1. Visit the Roman Amphitheater in Pula
Built entirely from the limestone coming from local quarries, the Roman Amphitheater in Pula, dating from the 1st century overlooks the harbor northeast of the old town. Designed for gladiatorial contests, it could receive up to 20,000 spectators in its heyday
The 30 meter high outer wall is almost intact and contains two rows of 72 arches.
2. Visit the Euphrasian Basilica in Poreč
One of the finest examples of the 6th century Byzantine art is the Euphrasian Basilica in Poreč. A World Heritage site built on the foundations of a 4th century basilica and a 5th century church, this complex includes a church, an atrium and a baptistery with mosaics from earlier structures still visible on the northern nave floor.
3. Scuba dive to the Barun Gautsch near Rovinj
Austrian-Hungarian passenger ship Baron Gautsch, which sunk in 1914, still exudes the magical aura of La Belle Epoque, mostly because of its magnificently preserved wreck lying at the depth of 40 meters off the coast of Rovinj.
4. Visit the Cathedral of St. Euphemia in Rovinj
The largest baroque building in Istria, the Tower of St. Euphemia, is also the highest point in Rovinj, offering an enchanting view of the town and the archipelago that surrounds it. The church tower is a replica of the bell tower of St. Mark’s Basilica in Venice, with a bronze statue of Saint Euphemia on its spire. The statue spins around to show the direction of the wind with her right hand.
5. Visit the Cathedral in Pula
The main altar of the cathedral is a Roman sarcophagus dating from the 3rd century. The church was built around it sometime at the 5th century. The floor reveals fragments of 5th and 6th century mosaics. After a fire, church was rebuit in 1242 and the Renaissance southern portal was added in the 15th century. Further improvements were made in the early 16th and 17th centuries.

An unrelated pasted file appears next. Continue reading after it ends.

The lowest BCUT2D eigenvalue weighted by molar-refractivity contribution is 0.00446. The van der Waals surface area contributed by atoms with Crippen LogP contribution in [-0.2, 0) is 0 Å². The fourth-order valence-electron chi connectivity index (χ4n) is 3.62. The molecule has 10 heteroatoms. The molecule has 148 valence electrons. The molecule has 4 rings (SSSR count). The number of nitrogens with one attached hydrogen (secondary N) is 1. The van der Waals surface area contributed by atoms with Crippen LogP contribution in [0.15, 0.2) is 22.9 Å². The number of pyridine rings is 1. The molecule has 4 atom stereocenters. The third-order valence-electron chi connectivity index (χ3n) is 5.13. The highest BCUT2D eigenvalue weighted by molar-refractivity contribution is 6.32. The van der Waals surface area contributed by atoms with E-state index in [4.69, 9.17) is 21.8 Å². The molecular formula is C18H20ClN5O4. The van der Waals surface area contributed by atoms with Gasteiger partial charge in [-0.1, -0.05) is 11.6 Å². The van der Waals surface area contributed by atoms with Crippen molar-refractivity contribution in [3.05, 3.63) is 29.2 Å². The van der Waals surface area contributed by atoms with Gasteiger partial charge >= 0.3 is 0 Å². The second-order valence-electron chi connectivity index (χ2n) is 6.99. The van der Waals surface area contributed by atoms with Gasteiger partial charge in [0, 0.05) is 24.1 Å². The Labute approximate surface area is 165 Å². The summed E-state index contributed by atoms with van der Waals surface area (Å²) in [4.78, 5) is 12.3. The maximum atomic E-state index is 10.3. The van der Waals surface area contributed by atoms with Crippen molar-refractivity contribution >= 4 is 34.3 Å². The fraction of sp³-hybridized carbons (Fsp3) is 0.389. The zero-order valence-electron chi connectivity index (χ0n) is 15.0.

6. Lim Bay, Rovinj
The Lim Bay enjoys the status of a preserved landscape. It is over 10 km long and looks like a fjord, shaped by the dissolution of the limestone bedrock.
7. Walls of Motovun
Known for its film festival in the recent years, Motovun is the most beautiful and best preserved Istrian medieval hilltop fortification. Taking a walk along its walls is like being on a time travelling expedition, because the higher you climb its two sets of fortified walls, the older they get. Once at the top, take a moment to enjoy the view and imagine a merchant caravan in the valley of Mirna underneath.
8. Hum - the smallest city in the world
With a population of only 17 people, Hum is officially listed in the Guinness Book of Records as the smallest town in the world. This small, fortified medieval town was first mentioned in documents dating from 1102, in a deed of gift of Urlich II to the Patriarch of Aquilea. Around that time, the frescoes of Hum, counting among the very few things left worth seeing in Hum, were made..
9. Cape Kamenjak
Cape Kamenjak is the most southern tip of the Istrian peninsula, a long narrow strip of land about 9.5 km long and 1.5 km wide. It is an area of unspoiled beauty, rich with wildlife and fish and thus rightfully proclaimed a nature park under special protection. It is open to visitors, divers, sports fishermen and other nature loving adventurers willing to look after its beauty as well as enjoy it.
10. Brijuni Islands
The Brijuni island group that lies off the southwest coast of Istria in the vicinity of Pula, was once the meeting place of the European and world jet set. As the only national park in Istria, Brijuni with its 14 islands covering an area of 736 square hectares presents a unique play of nature that brings together remarkable animal species and rare and rich flora all at one place. It ranks as one of the loveliest archipelagos in the Mediterranean.